Why I Stopped Carrying a Notebbook
I saw so many beautiful things,
and I wrote down none of them.
Not the lone bear cropping
grass along the inlet’s edge,
not the mist erasing the trees
on the far side of the glass-flat lake,
not the cedars pulling the sunset down
the hillside with their netted branches.
I saw all the beautiful things and I stored them
in the front pocket of my mind
to be doled out when the sun beats down unceasing,
and the mosquitos gather to hum their ache-song.
Then I can be the bear,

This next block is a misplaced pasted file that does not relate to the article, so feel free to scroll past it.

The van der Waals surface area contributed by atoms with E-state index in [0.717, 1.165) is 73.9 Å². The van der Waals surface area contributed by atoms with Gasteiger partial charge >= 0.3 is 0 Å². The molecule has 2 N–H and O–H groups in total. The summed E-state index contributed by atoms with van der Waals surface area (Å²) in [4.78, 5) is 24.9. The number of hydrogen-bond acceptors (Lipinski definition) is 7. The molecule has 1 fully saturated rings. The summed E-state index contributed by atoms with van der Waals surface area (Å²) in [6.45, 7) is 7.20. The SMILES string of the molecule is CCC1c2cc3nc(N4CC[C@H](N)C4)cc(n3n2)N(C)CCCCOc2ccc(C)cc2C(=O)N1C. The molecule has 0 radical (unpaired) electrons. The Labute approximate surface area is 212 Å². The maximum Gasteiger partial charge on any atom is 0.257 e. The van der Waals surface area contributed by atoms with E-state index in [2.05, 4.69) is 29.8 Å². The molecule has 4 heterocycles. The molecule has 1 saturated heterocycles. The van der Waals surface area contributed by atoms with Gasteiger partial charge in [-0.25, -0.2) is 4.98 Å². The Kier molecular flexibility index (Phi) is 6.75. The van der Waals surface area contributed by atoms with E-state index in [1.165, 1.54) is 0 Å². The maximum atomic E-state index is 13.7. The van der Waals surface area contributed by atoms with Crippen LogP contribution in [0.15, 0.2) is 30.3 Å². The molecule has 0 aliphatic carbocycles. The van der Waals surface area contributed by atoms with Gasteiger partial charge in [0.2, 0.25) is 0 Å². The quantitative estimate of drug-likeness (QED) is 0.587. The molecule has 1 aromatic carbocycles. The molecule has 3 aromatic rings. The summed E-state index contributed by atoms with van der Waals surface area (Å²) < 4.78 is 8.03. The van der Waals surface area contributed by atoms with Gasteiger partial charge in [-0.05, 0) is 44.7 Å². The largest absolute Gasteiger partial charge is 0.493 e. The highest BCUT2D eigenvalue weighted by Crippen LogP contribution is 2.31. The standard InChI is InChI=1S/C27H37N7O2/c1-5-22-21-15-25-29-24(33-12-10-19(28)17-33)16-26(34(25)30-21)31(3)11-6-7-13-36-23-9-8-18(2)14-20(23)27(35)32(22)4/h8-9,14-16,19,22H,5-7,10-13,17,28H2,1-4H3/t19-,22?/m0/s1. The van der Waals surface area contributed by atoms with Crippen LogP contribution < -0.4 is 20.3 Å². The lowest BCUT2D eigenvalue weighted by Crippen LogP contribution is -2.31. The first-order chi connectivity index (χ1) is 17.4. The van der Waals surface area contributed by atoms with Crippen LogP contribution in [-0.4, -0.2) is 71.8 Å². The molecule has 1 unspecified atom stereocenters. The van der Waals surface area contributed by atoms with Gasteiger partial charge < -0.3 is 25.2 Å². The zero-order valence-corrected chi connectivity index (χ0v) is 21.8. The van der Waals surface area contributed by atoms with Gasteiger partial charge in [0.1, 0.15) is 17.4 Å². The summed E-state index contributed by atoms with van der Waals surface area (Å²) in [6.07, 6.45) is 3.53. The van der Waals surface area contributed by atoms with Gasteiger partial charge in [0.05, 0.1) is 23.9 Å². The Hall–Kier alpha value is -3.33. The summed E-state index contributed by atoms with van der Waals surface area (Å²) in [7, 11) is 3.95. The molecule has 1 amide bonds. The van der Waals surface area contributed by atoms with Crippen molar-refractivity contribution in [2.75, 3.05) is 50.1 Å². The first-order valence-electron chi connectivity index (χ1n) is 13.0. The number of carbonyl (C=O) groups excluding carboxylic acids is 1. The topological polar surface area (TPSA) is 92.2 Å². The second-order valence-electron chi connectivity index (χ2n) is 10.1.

grass rough on my tongue;
I can submerge beneath
the lake’s still surface;
I can sit in the shade of each
of the trees in turn, one by one by one.
Frances Klein is a poet and teacher writing at the intersection of disability and gender. She was born and raised in Southeast Alaska, and now lives in Indianapolis with her husband and son. She has been published in So it Goes: The Literary Journal of the Vonnegut Memorial Library and Tupelo Press, among others. Klein currently serves as assistant editor of Southern Humanities Review. Readers can find more of her work at